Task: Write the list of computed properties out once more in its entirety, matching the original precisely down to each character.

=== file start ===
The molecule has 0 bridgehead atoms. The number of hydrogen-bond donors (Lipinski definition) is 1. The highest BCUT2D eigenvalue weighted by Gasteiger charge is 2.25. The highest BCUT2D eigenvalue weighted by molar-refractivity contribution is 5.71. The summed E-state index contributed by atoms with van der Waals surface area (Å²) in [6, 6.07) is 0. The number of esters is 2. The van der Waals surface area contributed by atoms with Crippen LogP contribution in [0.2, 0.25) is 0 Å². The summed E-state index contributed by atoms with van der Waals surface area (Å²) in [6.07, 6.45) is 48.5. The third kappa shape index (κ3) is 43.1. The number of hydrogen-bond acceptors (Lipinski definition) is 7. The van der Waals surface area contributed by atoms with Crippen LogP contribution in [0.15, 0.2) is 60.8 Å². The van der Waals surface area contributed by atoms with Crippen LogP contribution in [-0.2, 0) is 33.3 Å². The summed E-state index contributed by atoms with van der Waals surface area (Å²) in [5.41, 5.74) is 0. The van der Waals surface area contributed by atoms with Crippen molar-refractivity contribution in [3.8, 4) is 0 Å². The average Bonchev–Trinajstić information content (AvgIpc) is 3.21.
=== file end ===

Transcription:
The molecule has 0 bridgehead atoms. The number of hydrogen-bond donors (Lipinski definition) is 1. The highest BCUT2D eigenvalue weighted by Gasteiger charge is 2.25. The highest BCUT2D eigenvalue weighted by molar-refractivity contribution is 5.71. The summed E-state index contributed by atoms with van der Waals surface area (Å²) in [6, 6.07) is 0. The number of esters is 2. The van der Waals surface area contributed by atoms with Crippen LogP contribution in [0.2, 0.25) is 0 Å². The summed E-state index contributed by atoms with van der Waals surface area (Å²) in [6.07, 6.45) is 48.5. The third kappa shape index (κ3) is 43.1. The number of hydrogen-bond acceptors (Lipinski definition) is 7. The van der Waals surface area contributed by atoms with Crippen LogP contribution in [0.15, 0.2) is 60.8 Å². The van der Waals surface area contributed by atoms with Crippen LogP contribution in [-0.2, 0) is 33.3 Å². The summed E-state index contributed by atoms with van der Waals surface area (Å²) in [5.41, 5.74) is 0. The van der Waals surface area contributed by atoms with Crippen molar-refractivity contribution in [3.8, 4) is 0 Å². The average Bonchev–Trinajstić information content (AvgIpc) is 3.21.